Module 4: Transformative Potential of Community Radio
Session 1: Radio Studio Operation 101 (Enhancing Media Skills)

Duration: Two hours

Introduction:
       In Community Radio many of the broadcasters are volunteers, so knowing how to operate radio studio enables them to do their programs independently. However women seldom have access to studio operation and depend on male technicians. Training women in studio operation is part of the empowering potential of Community Radio. The workshop seeks to equip the participants with the effective use of this technology. Radio Studio Operation 101 is the first of four sessions that aims to strengthen the participants’ skills in radio production. This two hour session will share the basics of radio studio operation by familiarising participants with a make shift radio studio, at the end of the session the participants would have been able to:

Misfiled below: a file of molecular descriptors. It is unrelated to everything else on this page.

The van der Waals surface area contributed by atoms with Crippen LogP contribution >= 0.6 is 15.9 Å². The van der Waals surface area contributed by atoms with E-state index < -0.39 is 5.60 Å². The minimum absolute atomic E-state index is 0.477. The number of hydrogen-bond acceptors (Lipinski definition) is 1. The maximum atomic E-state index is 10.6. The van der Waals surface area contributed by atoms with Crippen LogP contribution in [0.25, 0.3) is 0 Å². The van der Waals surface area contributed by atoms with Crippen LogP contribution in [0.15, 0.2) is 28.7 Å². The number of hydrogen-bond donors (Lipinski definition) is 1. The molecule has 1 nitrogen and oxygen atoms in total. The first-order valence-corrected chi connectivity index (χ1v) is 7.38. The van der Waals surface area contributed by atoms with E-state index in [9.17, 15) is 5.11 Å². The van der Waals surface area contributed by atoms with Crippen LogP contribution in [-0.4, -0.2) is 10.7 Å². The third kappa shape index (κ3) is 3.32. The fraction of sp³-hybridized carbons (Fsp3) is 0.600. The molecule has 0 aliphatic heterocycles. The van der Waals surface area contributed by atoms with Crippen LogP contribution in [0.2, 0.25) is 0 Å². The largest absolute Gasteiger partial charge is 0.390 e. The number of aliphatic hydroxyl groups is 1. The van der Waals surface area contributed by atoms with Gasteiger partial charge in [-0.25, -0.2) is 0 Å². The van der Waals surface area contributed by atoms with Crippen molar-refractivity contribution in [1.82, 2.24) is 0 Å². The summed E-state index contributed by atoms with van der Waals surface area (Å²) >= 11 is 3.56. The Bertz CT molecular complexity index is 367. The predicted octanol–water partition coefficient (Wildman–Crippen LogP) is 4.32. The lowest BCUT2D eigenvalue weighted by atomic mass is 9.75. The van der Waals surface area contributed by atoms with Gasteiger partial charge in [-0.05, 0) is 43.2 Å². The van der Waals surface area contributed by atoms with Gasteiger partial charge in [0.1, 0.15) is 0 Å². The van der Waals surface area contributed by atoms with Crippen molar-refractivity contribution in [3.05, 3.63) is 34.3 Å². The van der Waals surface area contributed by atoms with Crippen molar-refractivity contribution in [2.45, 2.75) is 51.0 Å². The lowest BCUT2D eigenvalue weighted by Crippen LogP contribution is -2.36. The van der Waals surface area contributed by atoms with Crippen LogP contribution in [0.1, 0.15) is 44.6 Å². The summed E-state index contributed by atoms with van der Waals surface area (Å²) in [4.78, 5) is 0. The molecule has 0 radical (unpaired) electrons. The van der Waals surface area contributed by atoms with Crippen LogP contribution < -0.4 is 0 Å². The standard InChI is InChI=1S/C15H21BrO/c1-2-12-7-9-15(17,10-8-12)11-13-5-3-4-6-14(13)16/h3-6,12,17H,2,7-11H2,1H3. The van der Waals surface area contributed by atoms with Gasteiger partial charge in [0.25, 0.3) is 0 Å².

• Operate basic radio equipment
  • Identify the path of sound that help solve technical problems
  • Mix and record their own productions
  • Know how the different devices of a studio are connected

Session Topics:

  • The Basic set up of a radio studio
  • The Mixing Console and all the equipment connected to it.
  • The Radio Process (Path of Sound)
  • The Mixing of a radio program

Infrastructure/Venue:

A radio recording studio or a mobile recording studio set up at the training venue with at least a mixer, Microphones, CD/player, speakers, headphones and a computer to record on.

Session Plan:

Topic / Activity Duration Teaching Aids/Equipment
Topic: Radio Studio Operation and its Equipment (Lecture and Demonstration) 40 min Studio and CDs, MDs, Cassettes, radio plugs etc. Text for trainer
Activity 1: Mapping out the Path of Sound 20 min. Photocopies of the studio set up, colored transparent markers or crayons, radio scripts (doc file)
Activity 2: A Mini Radio Program (Hands on Exercise) 60 min Studio, CDs, Mds or MP3s

Topic: Radio Studio Operation and Its Equipment (Lecture and Demonstration)